“Rich and Poor: Poverty and Riches,” by Andrew Schatkin
The question of wealth and riches, and, in contrast, poverty is addressed in many passages in the Hebrew Bible and the New Testament. Varying views may be found in both of those documents or, better put, books. The Old Testament or Hebrew Bible often speaks of wealth and riches. For example, in 1 Samuel chapter 17 verse 25, there is a statement that the King will enrich one of his subjects with great riches. In 1 Chronicles chapter 29 verse 12, there is a statement that riches and honor come from the Lord. In 2 Chronicles chapter 1 verse 12, God states to King Solomon that he will give him riches, possessions, and honor. In 2 Chronicles chapter 32 verse 27, it is said that King Hezekiah had very great riches and honor and made for himself treasuries for silver, for gold, and for precious stones. In 2 Chronicles chapter18 verse 1, there is a statement that King Jehoshaphat had vert great riches and honor.
There are many statements in the books of Psalms and Proverbs connected with God’s granting wealth to those who believe in him and follow his commandments. Psalm 112 verse 3 says that wealth and riches are in the house of the man who fears the Lord. Proverbs 19 verse14 states that house and wealth are inherited from fathers. Proverbs 8 verse 18 says riches and honor are with me confirming wealth and prosperity. There is further statement in verses 20 and 21 of that same chapter, “I walk in the way of righteousness, the paths of justice, endowing with wealth those who love me and filling their treasuries.”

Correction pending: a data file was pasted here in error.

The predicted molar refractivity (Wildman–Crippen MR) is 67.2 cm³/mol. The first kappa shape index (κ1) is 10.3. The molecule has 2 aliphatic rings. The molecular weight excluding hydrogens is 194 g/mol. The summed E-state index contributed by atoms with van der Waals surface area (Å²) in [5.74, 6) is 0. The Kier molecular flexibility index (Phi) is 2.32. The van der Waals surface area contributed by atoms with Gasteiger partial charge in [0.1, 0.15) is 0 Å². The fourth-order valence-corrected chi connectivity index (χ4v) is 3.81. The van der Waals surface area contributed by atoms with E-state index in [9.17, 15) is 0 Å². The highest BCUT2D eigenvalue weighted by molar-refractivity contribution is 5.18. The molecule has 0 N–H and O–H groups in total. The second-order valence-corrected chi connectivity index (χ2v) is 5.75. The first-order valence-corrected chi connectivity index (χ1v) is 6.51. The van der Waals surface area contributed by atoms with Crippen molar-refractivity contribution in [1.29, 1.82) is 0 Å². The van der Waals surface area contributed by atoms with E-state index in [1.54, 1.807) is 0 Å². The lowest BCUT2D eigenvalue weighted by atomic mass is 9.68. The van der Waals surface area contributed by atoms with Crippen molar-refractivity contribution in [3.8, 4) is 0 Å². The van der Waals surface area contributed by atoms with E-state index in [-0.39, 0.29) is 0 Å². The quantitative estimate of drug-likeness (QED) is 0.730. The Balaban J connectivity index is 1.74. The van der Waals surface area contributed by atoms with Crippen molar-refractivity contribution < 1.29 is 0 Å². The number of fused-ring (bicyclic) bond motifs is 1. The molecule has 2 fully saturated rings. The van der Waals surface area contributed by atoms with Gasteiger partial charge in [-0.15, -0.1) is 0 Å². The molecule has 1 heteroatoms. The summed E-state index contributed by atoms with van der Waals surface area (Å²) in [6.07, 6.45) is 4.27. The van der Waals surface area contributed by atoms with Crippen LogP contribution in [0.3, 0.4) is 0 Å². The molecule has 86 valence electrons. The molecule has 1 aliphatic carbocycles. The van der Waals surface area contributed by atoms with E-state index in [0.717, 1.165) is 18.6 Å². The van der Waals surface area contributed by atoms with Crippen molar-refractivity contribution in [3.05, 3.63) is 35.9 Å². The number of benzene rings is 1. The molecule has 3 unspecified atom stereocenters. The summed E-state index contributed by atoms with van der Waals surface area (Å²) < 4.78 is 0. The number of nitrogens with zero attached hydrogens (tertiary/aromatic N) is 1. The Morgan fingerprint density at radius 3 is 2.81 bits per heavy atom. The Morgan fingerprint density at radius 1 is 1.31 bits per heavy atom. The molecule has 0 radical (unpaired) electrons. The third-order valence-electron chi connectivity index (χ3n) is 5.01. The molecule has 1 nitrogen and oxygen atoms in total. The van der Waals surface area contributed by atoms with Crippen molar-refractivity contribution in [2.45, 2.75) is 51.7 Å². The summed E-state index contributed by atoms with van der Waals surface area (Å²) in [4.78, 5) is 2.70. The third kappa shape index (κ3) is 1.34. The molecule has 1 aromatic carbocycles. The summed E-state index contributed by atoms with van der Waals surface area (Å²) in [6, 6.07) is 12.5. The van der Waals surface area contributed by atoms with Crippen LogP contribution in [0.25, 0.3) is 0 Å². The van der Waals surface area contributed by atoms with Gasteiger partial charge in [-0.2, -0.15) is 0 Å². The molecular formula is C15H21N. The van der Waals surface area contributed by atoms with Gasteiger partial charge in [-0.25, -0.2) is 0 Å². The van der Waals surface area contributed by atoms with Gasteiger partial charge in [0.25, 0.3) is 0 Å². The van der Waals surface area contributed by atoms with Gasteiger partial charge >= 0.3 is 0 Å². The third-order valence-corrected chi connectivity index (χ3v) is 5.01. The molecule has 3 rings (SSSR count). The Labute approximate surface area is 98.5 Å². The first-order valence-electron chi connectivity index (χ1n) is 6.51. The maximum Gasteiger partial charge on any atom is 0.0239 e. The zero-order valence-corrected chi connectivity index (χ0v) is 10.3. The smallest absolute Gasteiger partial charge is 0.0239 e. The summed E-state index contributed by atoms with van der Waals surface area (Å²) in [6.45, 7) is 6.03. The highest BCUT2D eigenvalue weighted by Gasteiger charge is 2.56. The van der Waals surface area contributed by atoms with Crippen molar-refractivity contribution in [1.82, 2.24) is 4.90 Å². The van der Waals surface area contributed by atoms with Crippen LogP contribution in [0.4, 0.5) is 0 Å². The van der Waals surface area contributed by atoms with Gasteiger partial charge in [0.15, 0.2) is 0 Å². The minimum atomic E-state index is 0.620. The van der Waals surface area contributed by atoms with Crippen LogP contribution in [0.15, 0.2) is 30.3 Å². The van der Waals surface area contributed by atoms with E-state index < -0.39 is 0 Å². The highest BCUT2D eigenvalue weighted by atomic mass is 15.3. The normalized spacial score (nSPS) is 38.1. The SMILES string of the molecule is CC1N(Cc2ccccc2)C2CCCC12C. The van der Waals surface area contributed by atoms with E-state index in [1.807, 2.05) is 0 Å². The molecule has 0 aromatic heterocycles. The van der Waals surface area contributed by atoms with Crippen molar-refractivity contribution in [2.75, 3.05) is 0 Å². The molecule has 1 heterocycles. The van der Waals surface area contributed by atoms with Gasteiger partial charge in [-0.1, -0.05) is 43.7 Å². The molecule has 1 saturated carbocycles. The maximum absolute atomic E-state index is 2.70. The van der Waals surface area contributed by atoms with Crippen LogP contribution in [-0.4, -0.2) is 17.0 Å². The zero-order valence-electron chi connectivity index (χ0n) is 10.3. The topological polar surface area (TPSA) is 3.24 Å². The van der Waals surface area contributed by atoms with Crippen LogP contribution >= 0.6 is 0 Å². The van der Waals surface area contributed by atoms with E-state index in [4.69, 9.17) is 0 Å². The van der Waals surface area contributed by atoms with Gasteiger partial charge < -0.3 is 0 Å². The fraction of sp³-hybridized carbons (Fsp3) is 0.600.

On the other hand, the Hebrew Bible contains many admonitions and statements concerning the commandment to assist the poor. These statements are often found in the book of Psalms. For example, in Psalm 113 verse 7, there is a statement that the Lord raises the poor from the dust, lifts the needy from the ash heap, and makes them sit with the princes of his people. In Psalm 82 verse 3, it is said that God gives justice to the weak, fatherless, afflicted, and needy, and delivers them from the hand of the wicked. In Psalm 72 verse 13, there is the statement that God has pity on the weak and needy and saves the lives of the needy. There are many examples of the concern of the Jewish culture, as reflected in the Hebrew Bible, for the needy, and equal condemnation for those who do not help the poor. For further examples of this concern for the poor in the Hebrew Bible, the following passages from the Book of Psalms are useful and enlightening: Psalm 12, verse 5; Psalm 40, verse 17; and Psalm 69, verse 33.
It is clear that there are two strands of thought in Jewish culture concerning the rich and the poor in the Hebrew Bible. It is quite clear that there is a strand of thought in Jewish culture at that time that God blesses with riches his people who follow his edicts and commandments. Parallel with that thought stream, manifested in Jewish culture, is a very distinct and explicit concern for the poor and needy. I will say this much about this particular issue concerning the status and importance of wealth and riches in Jewish culture in the Hebrew Bible and the parallel concern for the poor and needy in the Hebrew Bible. Nevertheless poverty itself is not a goal or manifestation of God’s favor within the Jewish culture in the Hebrew Bible.